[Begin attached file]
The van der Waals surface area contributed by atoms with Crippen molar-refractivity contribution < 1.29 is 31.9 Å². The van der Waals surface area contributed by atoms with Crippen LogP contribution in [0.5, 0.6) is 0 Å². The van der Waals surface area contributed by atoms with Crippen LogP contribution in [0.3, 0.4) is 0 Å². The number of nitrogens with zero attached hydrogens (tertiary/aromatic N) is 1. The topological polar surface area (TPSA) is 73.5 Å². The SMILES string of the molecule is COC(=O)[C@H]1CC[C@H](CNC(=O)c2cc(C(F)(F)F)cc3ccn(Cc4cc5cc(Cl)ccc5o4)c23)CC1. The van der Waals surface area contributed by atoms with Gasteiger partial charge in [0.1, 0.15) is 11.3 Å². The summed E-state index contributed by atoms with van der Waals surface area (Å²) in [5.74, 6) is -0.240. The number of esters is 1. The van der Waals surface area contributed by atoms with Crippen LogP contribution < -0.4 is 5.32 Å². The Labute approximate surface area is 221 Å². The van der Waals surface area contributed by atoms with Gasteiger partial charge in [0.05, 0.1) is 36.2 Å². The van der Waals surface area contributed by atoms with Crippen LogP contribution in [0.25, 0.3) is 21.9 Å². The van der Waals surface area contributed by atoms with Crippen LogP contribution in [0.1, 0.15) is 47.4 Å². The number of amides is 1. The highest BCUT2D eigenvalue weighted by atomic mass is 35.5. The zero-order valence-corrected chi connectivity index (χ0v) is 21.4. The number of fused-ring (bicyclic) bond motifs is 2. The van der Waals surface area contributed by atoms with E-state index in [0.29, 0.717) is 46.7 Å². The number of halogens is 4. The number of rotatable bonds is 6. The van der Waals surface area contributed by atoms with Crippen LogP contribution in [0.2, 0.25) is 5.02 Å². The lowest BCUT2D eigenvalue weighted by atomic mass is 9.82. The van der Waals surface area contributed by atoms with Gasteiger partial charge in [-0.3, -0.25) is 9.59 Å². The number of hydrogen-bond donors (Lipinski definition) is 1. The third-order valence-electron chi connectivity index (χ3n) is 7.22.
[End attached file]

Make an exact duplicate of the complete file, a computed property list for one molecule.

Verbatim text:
The van der Waals surface area contributed by atoms with Crippen molar-refractivity contribution < 1.29 is 31.9 Å². The van der Waals surface area contributed by atoms with Crippen LogP contribution in [0.5, 0.6) is 0 Å². The van der Waals surface area contributed by atoms with Crippen LogP contribution in [0.3, 0.4) is 0 Å². The number of nitrogens with zero attached hydrogens (tertiary/aromatic N) is 1. The topological polar surface area (TPSA) is 73.5 Å². The SMILES string of the molecule is COC(=O)[C@H]1CC[C@H](CNC(=O)c2cc(C(F)(F)F)cc3ccn(Cc4cc5cc(Cl)ccc5o4)c23)CC1. The van der Waals surface area contributed by atoms with Gasteiger partial charge in [0.1, 0.15) is 11.3 Å². The summed E-state index contributed by atoms with van der Waals surface area (Å²) in [5.74, 6) is -0.240. The number of esters is 1. The van der Waals surface area contributed by atoms with Crippen LogP contribution < -0.4 is 5.32 Å². The Labute approximate surface area is 221 Å². The van der Waals surface area contributed by atoms with Gasteiger partial charge in [0.05, 0.1) is 36.2 Å². The van der Waals surface area contributed by atoms with Crippen LogP contribution in [0.25, 0.3) is 21.9 Å². The van der Waals surface area contributed by atoms with Crippen LogP contribution in [0.1, 0.15) is 47.4 Å². The number of amides is 1. The highest BCUT2D eigenvalue weighted by atomic mass is 35.5. The zero-order valence-corrected chi connectivity index (χ0v) is 21.4. The number of fused-ring (bicyclic) bond motifs is 2. The van der Waals surface area contributed by atoms with E-state index in [0.29, 0.717) is 46.7 Å². The number of halogens is 4. The number of rotatable bonds is 6. The van der Waals surface area contributed by atoms with Crippen LogP contribution in [0.2, 0.25) is 5.02 Å². The lowest BCUT2D eigenvalue weighted by atomic mass is 9.82. The van der Waals surface area contributed by atoms with Gasteiger partial charge in [-0.3, -0.25) is 9.59 Å². The number of hydrogen-bond donors (Lipinski definition) is 1. The third-order valence-electron chi connectivity index (χ3n) is 7.22.